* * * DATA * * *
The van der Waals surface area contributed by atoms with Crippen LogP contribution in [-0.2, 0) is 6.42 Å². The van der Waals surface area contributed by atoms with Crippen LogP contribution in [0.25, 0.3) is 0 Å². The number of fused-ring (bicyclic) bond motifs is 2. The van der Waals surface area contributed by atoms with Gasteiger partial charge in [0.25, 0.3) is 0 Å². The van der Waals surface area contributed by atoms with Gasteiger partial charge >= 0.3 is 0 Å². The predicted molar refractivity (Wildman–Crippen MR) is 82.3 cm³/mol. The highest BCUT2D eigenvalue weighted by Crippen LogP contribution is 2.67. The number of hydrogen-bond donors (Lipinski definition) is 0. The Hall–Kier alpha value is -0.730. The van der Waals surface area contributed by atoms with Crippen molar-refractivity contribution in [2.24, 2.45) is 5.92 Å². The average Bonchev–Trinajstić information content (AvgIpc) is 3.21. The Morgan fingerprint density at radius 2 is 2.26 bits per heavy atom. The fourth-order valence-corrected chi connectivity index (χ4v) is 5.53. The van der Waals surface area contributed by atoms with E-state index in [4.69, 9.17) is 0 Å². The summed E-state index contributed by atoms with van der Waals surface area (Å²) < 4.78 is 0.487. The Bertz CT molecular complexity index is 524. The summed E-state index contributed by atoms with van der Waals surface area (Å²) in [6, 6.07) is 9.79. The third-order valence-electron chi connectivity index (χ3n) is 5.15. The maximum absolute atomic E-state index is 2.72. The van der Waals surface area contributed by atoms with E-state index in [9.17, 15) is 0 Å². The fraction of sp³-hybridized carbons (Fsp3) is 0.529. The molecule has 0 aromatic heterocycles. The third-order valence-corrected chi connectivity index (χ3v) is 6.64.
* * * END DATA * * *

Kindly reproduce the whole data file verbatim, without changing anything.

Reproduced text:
The van der Waals surface area contributed by atoms with Crippen LogP contribution in [-0.2, 0) is 6.42 Å². The van der Waals surface area contributed by atoms with Crippen LogP contribution in [0.25, 0.3) is 0 Å². The number of fused-ring (bicyclic) bond motifs is 2. The van der Waals surface area contributed by atoms with Gasteiger partial charge in [0.25, 0.3) is 0 Å². The van der Waals surface area contributed by atoms with Gasteiger partial charge >= 0.3 is 0 Å². The predicted molar refractivity (Wildman–Crippen MR) is 82.3 cm³/mol. The highest BCUT2D eigenvalue weighted by Crippen LogP contribution is 2.67. The number of hydrogen-bond donors (Lipinski definition) is 0. The Hall–Kier alpha value is -0.730. The van der Waals surface area contributed by atoms with Crippen molar-refractivity contribution in [2.24, 2.45) is 5.92 Å². The average Bonchev–Trinajstić information content (AvgIpc) is 3.21. The Morgan fingerprint density at radius 2 is 2.26 bits per heavy atom. The fourth-order valence-corrected chi connectivity index (χ4v) is 5.53. The van der Waals surface area contributed by atoms with E-state index in [4.69, 9.17) is 0 Å². The summed E-state index contributed by atoms with van der Waals surface area (Å²) < 4.78 is 0.487. The Bertz CT molecular complexity index is 524. The summed E-state index contributed by atoms with van der Waals surface area (Å²) in [6, 6.07) is 9.79. The third-order valence-electron chi connectivity index (χ3n) is 5.15. The maximum absolute atomic E-state index is 2.72. The van der Waals surface area contributed by atoms with E-state index in [9.17, 15) is 0 Å². The fraction of sp³-hybridized carbons (Fsp3) is 0.529. The molecule has 0 aromatic heterocycles. The third-order valence-corrected chi connectivity index (χ3v) is 6.64.